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WNBA unveils top 25 moments in history based on search trends

(Christian Petersen/Getty Images)

Every day this week, the WNBA has unveiled one of five categories for the top 25 moments in the league’s 25-year history. The rankings represent the most-searched WNBA trends on Google since the league was founded in 1997. The categories include cultural influence, championships, WNBA icons, rookies of the WNBA and WNBA history.

On Friday, the league also released a roundtable with some of the WNBA’s biggest stars, breaking down the iconic moments and identifying what their hopes are for the future of the sport. Below are the final results of the top-25 rankings:

WNBA History

There is plenty to celebrate in the WNBA, the longest active professional women’s sports league in the United States. The “WNBA History” category features fans’ favorite moments over the past 25 years, driven by search trends.

Earning a spot on the list is the Wubble season and WNBA Virtual Draft in 2020, where the New York Liberty selected Sabrina Ionescu No. 1 and the Dallas Wings reloaded with three picks in the top 10. Next up is one of the most iconic moments in league history, when Lisa Leslie threw down the first-ever dunk on July 30, 2002. Leslie also played a key role in another featured moment, when her Los Angeles Sparks tipped off against the New York Liberty on June 21, 1997 for the first game in WNBA history.

Before that inaugural game, Tina Thompson became the first college player drafted into the league in 1997. Also featured is Diana Taurasi becoming the WNBA’s all-time leading scorer in 2017. The Phoenix Mercury guard continues to add to her total, finishing her 17th season with 9,174 career points.

Cultural Influence

The WNBA isn’t just a basketball league; it has also made an impact on other sports, music, fashion and culture.

Maya Moore recreated the iconic Jordan billboard in 2018, giving young athletes everywhere a new poster to hang up on their walls. Following Moore is the WNBA’s iconic orange hoodie, which has been worn by high-profile athletes and celebrities from Drake to Kobe Bryant.

Earlier this year, Candace Parker became the first woman to grace the cover of NBA 2K, just another accolade in a banner year for the Chicago Sky forward. The first WNBA All-Star game at Madison Square Garden, before which Whitney Houston sang the national anthem, also earns a spot. Rounding out the list is Becky Hammon becoming the first female full-time assistant coach in NBA history. Hammon will undoubtedly be leading search trends again, as she is reportedly returning to the WNBA to coach the Las Vegas Aces on a record deal.

WNBA Icons

The WNBA has gifted fans with legendary performances from stars past and present.

Candace Parker returns to the list for delivering the second and third dunks in WNBA history during her 2008 rookie season. Next up is “The Shot,” one of the league’s first viral moments: Teresa Weatherspoon hit a half-court shot at the buzzer to lift the New York Liberty to a win in Game 2 of the 1997 WNBA Finals.

More recently, Liz Cambage set the WNBA’s single-game scoring record when she dropped 53 points in the Dallas Wings’ win over the Liberty on July 17, 2018. The next season, Elena Delle Donne became the first WNBA player in league history to join the 50-40-90 club, meaning she shot at least 50 percent from the field, 40 percent from 3 and 90 percent from the free-throw line. Courtney Vandersloot’s single-game record 18 assists in 2020 rounds out the category.

Rookies of the WNBA

From draft nights to on-court achievements, many WNBA rookies have shined from the moment they entered the league.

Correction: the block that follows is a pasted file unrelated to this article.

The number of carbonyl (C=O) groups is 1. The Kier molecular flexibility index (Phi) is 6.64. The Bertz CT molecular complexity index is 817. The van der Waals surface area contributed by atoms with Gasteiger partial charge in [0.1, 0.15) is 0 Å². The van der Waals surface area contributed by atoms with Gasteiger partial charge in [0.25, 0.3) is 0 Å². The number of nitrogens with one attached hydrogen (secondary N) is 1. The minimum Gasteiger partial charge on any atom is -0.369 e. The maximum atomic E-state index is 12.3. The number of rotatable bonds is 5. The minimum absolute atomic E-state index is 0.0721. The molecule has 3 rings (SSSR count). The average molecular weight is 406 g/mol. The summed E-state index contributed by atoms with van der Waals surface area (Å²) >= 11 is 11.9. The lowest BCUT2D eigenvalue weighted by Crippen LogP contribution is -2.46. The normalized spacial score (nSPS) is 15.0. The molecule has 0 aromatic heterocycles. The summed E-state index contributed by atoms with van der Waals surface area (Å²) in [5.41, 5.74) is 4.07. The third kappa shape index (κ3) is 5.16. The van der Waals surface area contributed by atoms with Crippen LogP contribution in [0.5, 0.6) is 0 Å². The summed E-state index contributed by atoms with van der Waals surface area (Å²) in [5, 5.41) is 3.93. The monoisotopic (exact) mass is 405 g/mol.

The list would be incomplete without the 2013 WNBA Draft, when perhaps the greatest top-three draft picks in league history — Elena Delle Donne, Brittney Griner and Skylar Diggins-Smith — were made. Next up is the 2019 draft, when Notre Dame’s entire starting five were selected within the top 20 (Jackie Young, No. 1; Arike Ogunbowale, No. 5; Brianna Turner, No. 11; Jessica Shepard, No. 16; Marina Mabrey, No. 19). Notre Dame’s five draft picks surpassed only UConn’s in the 2002 draft, when four Huskies starters went in the first round.

Brittney Griner earns another spot for her impressive WNBA debut. The Mercury center became the third player to dunk in a game when she threw down two slams in her first game on May 27, 2013. Coming in next is Candace Parker’s landmark rookie season, when she was named WNBA Rookie of the Year and MVP. That same year, she won the AP Female Athlete of the Year award, following it up this week with her second such honor after leading the Chicago Sky to their first WNBA championship.

Championships

Through Google Search, the WNBA identified the title-winning moments that have captivated fans and driven the most conversation over the past 25 years.

The Seattle Storm won their fourth championship in the Wubble in 2020 behind Finals MVP Breanna Stewart, closing out a challenging year on a high note. From there, Diana Taurasi graces the list once again for her game-winning shot in Game 3 of the 2014 WNBA Finals coming out of a huddle with coach Sandy Brondello. Next up is Nneka Ogwumike’s game-winning shot that lifted the Los Angeles Sparks to their third title in 2016. Grabbing an offensive rebound against the Minnesota Lynx in Game 5, Ogwumike balanced the ball in her right palm as she fell backwards and sunk the shot with 3.1 seconds left to give the Sparks a 77-76 victory.

Tamika Catchings earns a spot for leading the Indiana Fever to the franchise’s only WNBA championship in 2012. Two years after the Fever lost in the Finals, Catchings scored a game-high 25 points in Game 4 to claim the title over the Minnesota Lynx and earn the Finals MVP award. That same Lynx team is highlighted for winning their fourth championship in 2017 and completing a dynasty that included four titles in seven years.

Sofia Huerta signs contract extension with Seattle through 2027

(Daniel Bartel-USA TODAY Sports)

Former Oregon soccer players detail instances of verbal abuse from former USWNT assistant

(Chris Pietsch/The Register-Guard via Imagn Content Services)

Members of the Oregon women’s soccer team are saying they received harsh treatment and even verbal abuse from head coach and former USWNT assistant Graeme Abel.